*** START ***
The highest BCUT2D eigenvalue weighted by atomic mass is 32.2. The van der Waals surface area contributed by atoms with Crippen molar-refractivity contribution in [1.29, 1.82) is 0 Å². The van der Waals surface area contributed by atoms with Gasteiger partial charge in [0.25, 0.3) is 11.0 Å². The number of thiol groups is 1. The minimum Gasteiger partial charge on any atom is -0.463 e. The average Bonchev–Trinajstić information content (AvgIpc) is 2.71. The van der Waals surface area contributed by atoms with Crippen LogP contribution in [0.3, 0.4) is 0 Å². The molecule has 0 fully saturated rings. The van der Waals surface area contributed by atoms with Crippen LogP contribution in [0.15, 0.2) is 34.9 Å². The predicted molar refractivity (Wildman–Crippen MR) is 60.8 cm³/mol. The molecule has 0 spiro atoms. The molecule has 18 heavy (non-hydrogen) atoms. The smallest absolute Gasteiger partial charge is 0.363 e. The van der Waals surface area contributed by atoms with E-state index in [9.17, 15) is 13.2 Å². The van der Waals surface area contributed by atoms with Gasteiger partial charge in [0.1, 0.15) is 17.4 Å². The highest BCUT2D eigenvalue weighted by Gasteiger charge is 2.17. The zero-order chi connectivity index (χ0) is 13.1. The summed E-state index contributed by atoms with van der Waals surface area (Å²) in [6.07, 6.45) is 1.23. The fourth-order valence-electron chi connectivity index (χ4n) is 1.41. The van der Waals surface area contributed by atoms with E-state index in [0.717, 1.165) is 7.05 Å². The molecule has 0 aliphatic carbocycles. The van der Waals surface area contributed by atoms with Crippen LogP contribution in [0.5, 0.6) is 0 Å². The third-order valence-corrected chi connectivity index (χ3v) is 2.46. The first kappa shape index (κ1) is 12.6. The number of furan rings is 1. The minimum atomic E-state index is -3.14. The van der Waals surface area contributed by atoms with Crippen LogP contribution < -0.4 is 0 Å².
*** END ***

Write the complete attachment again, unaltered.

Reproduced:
The highest BCUT2D eigenvalue weighted by atomic mass is 32.2. The van der Waals surface area contributed by atoms with Crippen molar-refractivity contribution in [1.29, 1.82) is 0 Å². The van der Waals surface area contributed by atoms with Gasteiger partial charge in [0.25, 0.3) is 11.0 Å². The number of thiol groups is 1. The minimum Gasteiger partial charge on any atom is -0.463 e. The average Bonchev–Trinajstić information content (AvgIpc) is 2.71. The van der Waals surface area contributed by atoms with Crippen LogP contribution in [0.3, 0.4) is 0 Å². The molecule has 0 fully saturated rings. The van der Waals surface area contributed by atoms with Crippen LogP contribution in [0.15, 0.2) is 34.9 Å². The predicted molar refractivity (Wildman–Crippen MR) is 60.8 cm³/mol. The molecule has 0 spiro atoms. The molecule has 18 heavy (non-hydrogen) atoms. The smallest absolute Gasteiger partial charge is 0.363 e. The van der Waals surface area contributed by atoms with E-state index in [9.17, 15) is 13.2 Å². The van der Waals surface area contributed by atoms with Gasteiger partial charge in [0.1, 0.15) is 17.4 Å². The highest BCUT2D eigenvalue weighted by Gasteiger charge is 2.17. The zero-order chi connectivity index (χ0) is 13.1. The summed E-state index contributed by atoms with van der Waals surface area (Å²) in [6.07, 6.45) is 1.23. The fourth-order valence-electron chi connectivity index (χ4n) is 1.41. The van der Waals surface area contributed by atoms with E-state index in [0.717, 1.165) is 7.05 Å². The molecule has 0 aliphatic carbocycles. The van der Waals surface area contributed by atoms with Crippen LogP contribution in [0.5, 0.6) is 0 Å². The third-order valence-corrected chi connectivity index (χ3v) is 2.46. The first kappa shape index (κ1) is 12.6. The number of furan rings is 1. The minimum atomic E-state index is -3.14. The van der Waals surface area contributed by atoms with Crippen LogP contribution < -0.4 is 0 Å².